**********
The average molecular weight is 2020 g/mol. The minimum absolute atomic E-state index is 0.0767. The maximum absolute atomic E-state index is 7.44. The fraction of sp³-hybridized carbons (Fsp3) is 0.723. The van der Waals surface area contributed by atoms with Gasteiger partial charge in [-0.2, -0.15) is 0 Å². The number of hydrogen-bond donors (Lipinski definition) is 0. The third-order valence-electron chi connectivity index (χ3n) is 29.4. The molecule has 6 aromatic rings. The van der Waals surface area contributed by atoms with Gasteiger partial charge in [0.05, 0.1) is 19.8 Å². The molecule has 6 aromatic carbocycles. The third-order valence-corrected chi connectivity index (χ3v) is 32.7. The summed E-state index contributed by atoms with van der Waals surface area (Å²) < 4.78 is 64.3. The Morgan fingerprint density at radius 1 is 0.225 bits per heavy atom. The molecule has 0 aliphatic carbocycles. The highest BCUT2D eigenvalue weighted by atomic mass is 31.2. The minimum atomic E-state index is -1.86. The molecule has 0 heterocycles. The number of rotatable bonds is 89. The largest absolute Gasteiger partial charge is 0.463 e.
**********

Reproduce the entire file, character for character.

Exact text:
The average molecular weight is 2020 g/mol. The minimum absolute atomic E-state index is 0.0767. The maximum absolute atomic E-state index is 7.44. The fraction of sp³-hybridized carbons (Fsp3) is 0.723. The van der Waals surface area contributed by atoms with Gasteiger partial charge in [-0.2, -0.15) is 0 Å². The number of hydrogen-bond donors (Lipinski definition) is 0. The third-order valence-electron chi connectivity index (χ3n) is 29.4. The molecule has 6 aromatic rings. The van der Waals surface area contributed by atoms with Gasteiger partial charge in [0.05, 0.1) is 19.8 Å². The molecule has 6 aromatic carbocycles. The third-order valence-corrected chi connectivity index (χ3v) is 32.7. The summed E-state index contributed by atoms with van der Waals surface area (Å²) < 4.78 is 64.3. The Morgan fingerprint density at radius 1 is 0.225 bits per heavy atom. The molecule has 0 aliphatic carbocycles. The highest BCUT2D eigenvalue weighted by atomic mass is 31.2. The minimum atomic E-state index is -1.86. The molecule has 0 heterocycles. The number of rotatable bonds is 89. The largest absolute Gasteiger partial charge is 0.463 e.